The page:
I came across the Memphis born film director Ira Sachs via his second feature film Forty Shades of Blue (2005). The movie starred the beautiful Russian actress Dina Korzun in which she played a trophy wife to Rip Thorns ageing music producer. Also featured in this movie was Darren E Burrows who coincidently appears in Sachs latest outing the romantic drama Love is Strange (2014), a character study of a gay couple whose lives are thrown into turmoil when that decide to get married after living together for 39 years.
This LGBT movie extends a successful genre to include a love story about two late middle-aged men. George (Alfred Molina) is sacked by the Catholic school were he has successfully worked for a number of years as a music teacher. His relationship with the 72-year-old Ben (John Lithgow) was well known by the staff, the pupils and their parents, and until they were legally married nothing had ever been said about their relationship. Now the Bishop wants him out after spotting their wedding photo’s on Facebook! Because of this change of circumstances their finances are very stretched and they realise that they will have to sell their Manhattan apartment, as they are unable to afford the mortgage. This leads to a crisis! George moves in with his neighbours, two gay policeman who love to party, and Ben stays with his nephew Elliot (Burrows), Elliot's wife Kate (Marisa Tomei) and shares a room with their teenage son Joey (Charlie Tahan), both George and Ben are not happy with this new arrangement as they are forced to live apart.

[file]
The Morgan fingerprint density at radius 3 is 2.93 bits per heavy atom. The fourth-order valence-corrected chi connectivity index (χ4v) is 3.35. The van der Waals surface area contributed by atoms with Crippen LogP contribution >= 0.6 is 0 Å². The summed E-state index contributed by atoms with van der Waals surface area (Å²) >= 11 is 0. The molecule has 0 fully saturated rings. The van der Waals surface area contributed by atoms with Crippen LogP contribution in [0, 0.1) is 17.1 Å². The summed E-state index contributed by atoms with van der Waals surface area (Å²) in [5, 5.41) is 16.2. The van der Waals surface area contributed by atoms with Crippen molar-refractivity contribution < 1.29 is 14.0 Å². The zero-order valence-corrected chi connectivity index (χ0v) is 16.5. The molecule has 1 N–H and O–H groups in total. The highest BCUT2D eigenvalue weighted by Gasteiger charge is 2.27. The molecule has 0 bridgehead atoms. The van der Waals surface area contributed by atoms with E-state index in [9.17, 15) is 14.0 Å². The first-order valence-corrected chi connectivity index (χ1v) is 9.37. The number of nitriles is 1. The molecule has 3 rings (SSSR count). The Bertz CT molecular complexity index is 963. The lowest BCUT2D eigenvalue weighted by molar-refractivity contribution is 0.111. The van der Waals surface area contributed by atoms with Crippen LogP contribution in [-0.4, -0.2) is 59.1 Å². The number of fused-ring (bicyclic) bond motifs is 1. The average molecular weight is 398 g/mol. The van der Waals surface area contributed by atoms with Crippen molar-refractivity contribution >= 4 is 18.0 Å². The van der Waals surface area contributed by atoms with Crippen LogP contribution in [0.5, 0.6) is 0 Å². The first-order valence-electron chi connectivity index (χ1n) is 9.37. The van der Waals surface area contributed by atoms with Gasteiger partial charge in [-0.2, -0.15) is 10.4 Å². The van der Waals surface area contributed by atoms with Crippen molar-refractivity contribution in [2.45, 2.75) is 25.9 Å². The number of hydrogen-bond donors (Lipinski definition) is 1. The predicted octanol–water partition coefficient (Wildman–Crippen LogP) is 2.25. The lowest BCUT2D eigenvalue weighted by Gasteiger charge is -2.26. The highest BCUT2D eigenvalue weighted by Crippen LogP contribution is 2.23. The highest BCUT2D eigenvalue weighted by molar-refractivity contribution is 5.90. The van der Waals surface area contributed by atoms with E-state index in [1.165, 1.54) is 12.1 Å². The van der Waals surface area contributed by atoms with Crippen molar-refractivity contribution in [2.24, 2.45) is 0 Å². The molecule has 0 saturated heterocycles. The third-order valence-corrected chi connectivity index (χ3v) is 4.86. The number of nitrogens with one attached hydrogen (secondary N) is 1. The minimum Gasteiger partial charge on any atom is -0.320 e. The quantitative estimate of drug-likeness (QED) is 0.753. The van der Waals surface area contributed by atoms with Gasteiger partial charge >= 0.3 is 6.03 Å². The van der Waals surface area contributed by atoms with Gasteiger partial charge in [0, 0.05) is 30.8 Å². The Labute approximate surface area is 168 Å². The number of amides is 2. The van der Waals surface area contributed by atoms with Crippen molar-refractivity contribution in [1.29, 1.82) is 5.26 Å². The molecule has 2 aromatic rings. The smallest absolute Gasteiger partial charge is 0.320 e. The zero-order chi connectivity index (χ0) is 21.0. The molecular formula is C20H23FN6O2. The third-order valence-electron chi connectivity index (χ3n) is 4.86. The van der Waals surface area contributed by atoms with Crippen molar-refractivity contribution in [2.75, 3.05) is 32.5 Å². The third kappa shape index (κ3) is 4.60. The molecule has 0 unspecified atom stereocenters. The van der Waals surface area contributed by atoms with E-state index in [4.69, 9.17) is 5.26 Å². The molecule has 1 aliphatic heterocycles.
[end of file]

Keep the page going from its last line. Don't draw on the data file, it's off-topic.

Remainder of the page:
|....while George shares with friends.|
Sachs, who recently got married to his long-term partner, based many of the films characters on real life people and he portrays the two older middle class Academics as being very much in love and successfully pulls it off. The film has been described as a 'graceful tribute to the beauty of commitment in the face of adversity' and to that I would add meaningful and sincere. It's well written script gives the films cast a chance to excel and with some great cinematography from Christos Voudouris gives a depth to a story that at times is both sad and moving at the same time casting a warm glow over its watching audience who are treated to a rather agreeable love story.